We often find that many mothers wean their infants too early and introduce solid foods too soon. They also tend to give more food than is really needed for the health of the child.
Many mothers, pressured by family and friends, often try to wean babies at three months. Since babies’ tongues are conditioned to suck in liquids and not to push solid food back properly for swallowing, the baby will often spit out most of the food. Frustrated by this, mothers concoct a kind of baby-food milk shake by diluting the food in formula. Then they feed this through a baby bottle after enlarging the hole in the nipple. Besides the risk of the baby’s choking, this type of feeding increases the tendency toward an overweight baby and has also been related to a higher incidence of ear infection.
When is a good time to wean a baby?
Most infants do not need solid foods until they are about six months old, and even then they should not be introduced to high-protein food immediately. Their gastrointestinal system often cannot handle the protein, so there may be slight bleeding in the intestines, which the mother will not even notice. This can manifest itself as anemia. There may also be a problem with the development of allergies and skin problems. The American Academy of Pediatrics recommends that when weaning a baby, something easily digested, such as rice cereal, be given for the first two or three days. And whenever a new cereal is introduced to the infant, it is suggested that only that cereal be given for three days in a row to determine if there are any allergies to it.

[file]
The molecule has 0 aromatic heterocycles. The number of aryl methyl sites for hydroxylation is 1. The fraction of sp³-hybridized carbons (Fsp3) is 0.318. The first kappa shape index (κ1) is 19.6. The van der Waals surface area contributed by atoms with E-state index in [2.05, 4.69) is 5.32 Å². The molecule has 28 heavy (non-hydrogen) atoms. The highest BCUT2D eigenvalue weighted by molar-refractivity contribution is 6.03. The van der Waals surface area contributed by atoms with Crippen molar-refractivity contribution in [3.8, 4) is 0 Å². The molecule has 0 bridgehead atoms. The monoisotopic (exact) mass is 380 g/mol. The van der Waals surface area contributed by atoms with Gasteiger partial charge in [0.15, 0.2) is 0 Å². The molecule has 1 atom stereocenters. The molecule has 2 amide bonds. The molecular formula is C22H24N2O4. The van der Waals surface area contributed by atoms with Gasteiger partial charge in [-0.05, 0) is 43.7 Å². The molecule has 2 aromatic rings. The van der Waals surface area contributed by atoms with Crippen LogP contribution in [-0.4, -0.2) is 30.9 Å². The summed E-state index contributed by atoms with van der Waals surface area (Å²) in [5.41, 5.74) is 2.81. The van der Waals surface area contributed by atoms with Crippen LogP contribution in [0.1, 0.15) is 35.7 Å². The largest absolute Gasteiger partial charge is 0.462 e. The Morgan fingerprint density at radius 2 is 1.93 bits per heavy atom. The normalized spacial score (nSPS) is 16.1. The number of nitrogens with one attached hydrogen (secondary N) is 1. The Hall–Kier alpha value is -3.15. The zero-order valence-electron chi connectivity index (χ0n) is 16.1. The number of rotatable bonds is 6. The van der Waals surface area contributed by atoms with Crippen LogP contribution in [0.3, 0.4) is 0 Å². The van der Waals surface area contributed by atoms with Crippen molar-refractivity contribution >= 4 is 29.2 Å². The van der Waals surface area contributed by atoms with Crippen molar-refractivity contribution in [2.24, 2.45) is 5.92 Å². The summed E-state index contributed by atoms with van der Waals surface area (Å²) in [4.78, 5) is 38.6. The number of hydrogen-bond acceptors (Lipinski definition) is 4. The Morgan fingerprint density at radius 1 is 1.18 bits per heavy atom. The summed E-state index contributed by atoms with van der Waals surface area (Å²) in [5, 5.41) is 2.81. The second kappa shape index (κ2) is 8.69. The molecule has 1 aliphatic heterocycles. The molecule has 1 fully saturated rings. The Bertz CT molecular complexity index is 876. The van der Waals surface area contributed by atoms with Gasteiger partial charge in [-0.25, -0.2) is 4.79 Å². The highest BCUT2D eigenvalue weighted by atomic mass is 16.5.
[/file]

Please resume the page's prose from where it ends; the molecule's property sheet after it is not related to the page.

Do you recommend breast-feeding?
Most certainly. By all means. Breast milk contains not only needed nutrients in the proper amounts for infants but also antibodies, which prevent many of the infections common in infancy. Breast-fed infants rarely become obese and generally have fewer allergies and gastrointestinal upsets. Unfortunately there is still the misconception among some women that if you can possibly afford it, baby formula is better. Although formula is nutritionally adequate, it doesn’t afford the antibodies and the perfect balance of nutrients that one finds in mother’s milk.
What about older children?
We see a twofold problem with toddlers. First, they are often overfed, and, second, they are not taught to eat a variety of foods.